100 Days of Vitamin Sea

by Beth Francis

At the start of the second year of my PhD in Ocean Sciences at Bangor University, I was diagnosed with chronic migraine, and I felt as though my whole world collapsed in upon itself. I went from being healthy, active and enjoying my life and PhD, to what felt like a shell of the person I was. When I experience a migraine, I am completely bed-bound for up to a few days, barely able to go to the bathroom by myself - never mind working on my PhD. Even the thought of going into the office to work, or out and about by myself on a good day now scares me, because I fear I will get a migraine and be stuck. Over the last year, I have tried to regain control of my health and my life by embarking on a challenge to swim in the seas around North Wales for 100 days, and along the way shared my journey of living with a chronic illness.


Regaining control of my health and wellbeing on the beaches of North Wales

Migraine – not just a headache


For those of you who are lucky not to know what a migraine is, let me start by saying it is definitely not “just a headache” (you would be surprised by how often migraineurs hear that!). Migraine is the most common and most disabling neurological disorder in the UK, and affects 1 in 7 people [1].

Migraine can be broken down into four distinct phases:
  • The first of these phases – the prodrome, is the most difficult to identify, but includes things such as fatigue, mood changes and food cravings for up to a few days before the headache phase begins. 
  • The second phase is not experienced by all migraineurs. It is known as the aura phase. It is usually less than an hour in length and people may experience things such as changes to their senses (such as blind spots or zigzag lines, smelling and hearing things which aren’t there), confusion, tingling/numbness, partial paralysis, vertigo and difficulty speaking.
  • The headache phase, which people most associate with migraines, then lasts between 4-72 hours (although some can last indefinite lengths of time, this is known as status migrainosus) and during this time sufferers will experience a number of symptoms including (but not limited to): severe head pain, nausea and vomiting, stomach pain, increased sensitivity to stimuli (including light, sound, smell and touch), and an altered state of consciousness.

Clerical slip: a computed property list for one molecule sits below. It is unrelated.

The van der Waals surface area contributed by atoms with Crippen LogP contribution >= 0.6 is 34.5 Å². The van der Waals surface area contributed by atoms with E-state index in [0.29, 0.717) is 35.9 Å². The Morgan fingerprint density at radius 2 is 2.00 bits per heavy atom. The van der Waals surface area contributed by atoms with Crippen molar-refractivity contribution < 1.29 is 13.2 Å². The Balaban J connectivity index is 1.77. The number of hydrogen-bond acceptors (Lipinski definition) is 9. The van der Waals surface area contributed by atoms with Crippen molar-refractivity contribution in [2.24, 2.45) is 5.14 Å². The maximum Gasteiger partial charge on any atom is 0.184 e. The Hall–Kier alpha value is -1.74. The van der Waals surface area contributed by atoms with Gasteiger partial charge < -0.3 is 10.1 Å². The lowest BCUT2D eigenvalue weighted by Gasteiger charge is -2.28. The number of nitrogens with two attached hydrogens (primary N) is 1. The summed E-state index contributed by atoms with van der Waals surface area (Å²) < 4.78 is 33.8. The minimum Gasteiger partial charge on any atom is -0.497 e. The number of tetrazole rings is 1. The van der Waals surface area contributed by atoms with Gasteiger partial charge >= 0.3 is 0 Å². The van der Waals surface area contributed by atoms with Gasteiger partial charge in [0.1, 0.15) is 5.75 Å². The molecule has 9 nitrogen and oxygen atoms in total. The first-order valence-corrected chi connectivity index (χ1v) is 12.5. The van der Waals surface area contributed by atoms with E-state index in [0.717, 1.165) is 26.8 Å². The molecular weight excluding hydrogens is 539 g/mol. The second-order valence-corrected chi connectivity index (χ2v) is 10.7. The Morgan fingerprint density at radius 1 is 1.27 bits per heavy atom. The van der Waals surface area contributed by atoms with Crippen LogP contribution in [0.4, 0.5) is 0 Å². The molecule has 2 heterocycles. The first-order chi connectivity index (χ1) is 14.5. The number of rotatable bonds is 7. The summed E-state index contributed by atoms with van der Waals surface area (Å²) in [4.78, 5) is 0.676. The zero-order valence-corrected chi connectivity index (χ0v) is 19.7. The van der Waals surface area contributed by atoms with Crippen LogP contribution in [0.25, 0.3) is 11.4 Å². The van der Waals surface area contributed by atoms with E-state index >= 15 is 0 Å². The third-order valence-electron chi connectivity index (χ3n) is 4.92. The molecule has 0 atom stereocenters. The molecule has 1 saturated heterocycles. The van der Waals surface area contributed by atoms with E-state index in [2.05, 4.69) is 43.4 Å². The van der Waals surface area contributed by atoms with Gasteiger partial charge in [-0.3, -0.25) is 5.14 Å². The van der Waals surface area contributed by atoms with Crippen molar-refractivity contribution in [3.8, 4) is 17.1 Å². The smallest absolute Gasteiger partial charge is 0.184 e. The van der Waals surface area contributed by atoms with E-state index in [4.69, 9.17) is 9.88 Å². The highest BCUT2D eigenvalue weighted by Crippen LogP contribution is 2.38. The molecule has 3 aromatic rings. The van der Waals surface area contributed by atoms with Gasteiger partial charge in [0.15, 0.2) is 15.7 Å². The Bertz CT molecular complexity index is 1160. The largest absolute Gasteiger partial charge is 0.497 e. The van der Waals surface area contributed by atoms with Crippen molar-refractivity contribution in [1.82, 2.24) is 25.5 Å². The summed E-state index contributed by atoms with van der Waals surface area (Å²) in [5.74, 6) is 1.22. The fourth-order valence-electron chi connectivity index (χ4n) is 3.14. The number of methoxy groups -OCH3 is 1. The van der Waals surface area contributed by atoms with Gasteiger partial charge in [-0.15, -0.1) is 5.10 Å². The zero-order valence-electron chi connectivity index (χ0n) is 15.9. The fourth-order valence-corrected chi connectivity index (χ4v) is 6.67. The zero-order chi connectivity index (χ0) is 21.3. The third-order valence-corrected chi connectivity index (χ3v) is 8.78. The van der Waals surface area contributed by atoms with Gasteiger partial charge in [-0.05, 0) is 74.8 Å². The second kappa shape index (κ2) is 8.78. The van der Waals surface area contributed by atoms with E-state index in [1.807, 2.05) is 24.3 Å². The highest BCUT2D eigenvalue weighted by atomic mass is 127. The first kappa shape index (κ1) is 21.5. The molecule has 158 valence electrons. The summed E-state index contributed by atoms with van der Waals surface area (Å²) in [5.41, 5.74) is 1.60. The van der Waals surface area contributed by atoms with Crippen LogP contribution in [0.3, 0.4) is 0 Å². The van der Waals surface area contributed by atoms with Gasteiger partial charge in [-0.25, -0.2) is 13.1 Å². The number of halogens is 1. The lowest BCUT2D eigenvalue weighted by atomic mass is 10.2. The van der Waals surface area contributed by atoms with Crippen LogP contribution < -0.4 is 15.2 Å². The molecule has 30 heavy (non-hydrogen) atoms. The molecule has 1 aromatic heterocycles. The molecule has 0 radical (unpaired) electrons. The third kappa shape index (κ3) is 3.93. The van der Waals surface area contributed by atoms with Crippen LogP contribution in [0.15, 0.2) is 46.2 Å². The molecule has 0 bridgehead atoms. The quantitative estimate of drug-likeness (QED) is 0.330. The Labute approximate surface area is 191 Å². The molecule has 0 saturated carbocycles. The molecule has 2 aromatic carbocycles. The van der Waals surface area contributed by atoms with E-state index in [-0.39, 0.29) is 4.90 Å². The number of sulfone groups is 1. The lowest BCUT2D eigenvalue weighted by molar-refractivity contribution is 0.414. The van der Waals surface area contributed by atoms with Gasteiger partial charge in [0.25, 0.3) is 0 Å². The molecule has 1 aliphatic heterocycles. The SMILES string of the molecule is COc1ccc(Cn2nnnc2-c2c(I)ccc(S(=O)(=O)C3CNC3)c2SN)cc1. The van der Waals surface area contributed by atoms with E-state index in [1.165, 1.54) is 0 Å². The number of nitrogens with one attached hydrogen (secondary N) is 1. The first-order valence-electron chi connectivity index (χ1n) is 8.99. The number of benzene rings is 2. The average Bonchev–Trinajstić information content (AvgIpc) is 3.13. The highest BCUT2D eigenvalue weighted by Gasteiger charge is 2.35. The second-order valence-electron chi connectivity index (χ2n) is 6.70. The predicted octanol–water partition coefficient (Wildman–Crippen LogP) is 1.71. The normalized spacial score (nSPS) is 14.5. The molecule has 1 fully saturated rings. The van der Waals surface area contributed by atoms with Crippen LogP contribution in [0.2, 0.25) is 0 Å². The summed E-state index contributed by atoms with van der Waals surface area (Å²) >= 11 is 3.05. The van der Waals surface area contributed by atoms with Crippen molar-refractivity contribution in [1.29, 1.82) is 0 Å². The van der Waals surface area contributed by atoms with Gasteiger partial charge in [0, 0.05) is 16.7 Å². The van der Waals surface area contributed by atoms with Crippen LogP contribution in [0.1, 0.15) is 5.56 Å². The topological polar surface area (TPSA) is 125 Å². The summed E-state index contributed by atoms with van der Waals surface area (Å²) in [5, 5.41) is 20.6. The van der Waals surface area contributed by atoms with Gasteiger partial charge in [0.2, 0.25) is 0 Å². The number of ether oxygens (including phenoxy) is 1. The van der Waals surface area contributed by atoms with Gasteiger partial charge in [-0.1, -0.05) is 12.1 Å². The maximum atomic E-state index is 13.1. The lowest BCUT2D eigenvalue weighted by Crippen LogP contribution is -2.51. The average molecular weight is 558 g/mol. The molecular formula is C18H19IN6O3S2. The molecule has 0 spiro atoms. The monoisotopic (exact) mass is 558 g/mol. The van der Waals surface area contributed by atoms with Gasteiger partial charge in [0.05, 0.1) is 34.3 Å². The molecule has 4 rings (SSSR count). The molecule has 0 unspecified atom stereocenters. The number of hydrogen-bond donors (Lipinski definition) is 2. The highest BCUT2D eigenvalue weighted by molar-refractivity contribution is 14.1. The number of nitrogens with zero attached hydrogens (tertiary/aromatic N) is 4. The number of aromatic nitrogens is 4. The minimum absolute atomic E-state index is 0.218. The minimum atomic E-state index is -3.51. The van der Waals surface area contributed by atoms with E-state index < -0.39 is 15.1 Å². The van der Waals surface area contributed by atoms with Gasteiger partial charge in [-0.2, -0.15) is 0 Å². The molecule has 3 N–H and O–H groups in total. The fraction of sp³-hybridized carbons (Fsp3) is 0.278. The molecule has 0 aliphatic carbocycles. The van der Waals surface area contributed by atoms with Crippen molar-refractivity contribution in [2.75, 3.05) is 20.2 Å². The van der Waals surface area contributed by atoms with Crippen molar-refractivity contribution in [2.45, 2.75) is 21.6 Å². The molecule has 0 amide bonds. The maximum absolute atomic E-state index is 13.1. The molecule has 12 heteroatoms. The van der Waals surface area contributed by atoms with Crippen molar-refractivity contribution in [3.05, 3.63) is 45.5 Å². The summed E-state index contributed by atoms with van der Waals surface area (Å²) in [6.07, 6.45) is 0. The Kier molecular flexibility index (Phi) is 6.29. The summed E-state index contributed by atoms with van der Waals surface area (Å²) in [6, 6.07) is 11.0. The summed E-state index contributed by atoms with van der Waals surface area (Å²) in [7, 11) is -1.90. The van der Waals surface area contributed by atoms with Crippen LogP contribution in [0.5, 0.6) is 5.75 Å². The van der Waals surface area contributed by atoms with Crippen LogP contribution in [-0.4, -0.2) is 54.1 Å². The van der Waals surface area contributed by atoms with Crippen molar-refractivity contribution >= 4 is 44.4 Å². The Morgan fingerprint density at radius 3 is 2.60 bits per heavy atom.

• Finally, the postdrome, once the headache phase has finished, which I can best describe as feeling like a hangover. This phase includes symptoms such as extreme fatigue, muscle pain and weakness, dizziness and poor concentration. [2,3]
Migraines can be triggered by a number of different factors including light, smell, sound and specific sensitivities to certain things, but sometimes you can have no idea what caused it to happen.

My diagnosis and the discovery of “Vitamin Sea”

I was diagnosed with migraine with aura at the age of nine, the fifth generation of women in my family to be affected by the disease, but honestly, it didn’t ever feel like a huge part of my identity. That is not to say that the attacks weren’t excruciating - I was hospitalised with migraines several times during my childhood, teenage years and early twenties, but they were mercifully infrequent. All of that changed in the first year of my PhD, around May 2017, when I suddenly went from getting, at most, a few attacks per month, to experiencing a migraine almost every single day. Chronic migraine is defined as being more than 15 headache days per month of which 8 are migraineous. The World Health Organisation (WHO) has recognised the impact of migraine worldwide and categorised it as the same level of disability as dementia, quadriplegia and acute psychosis [4].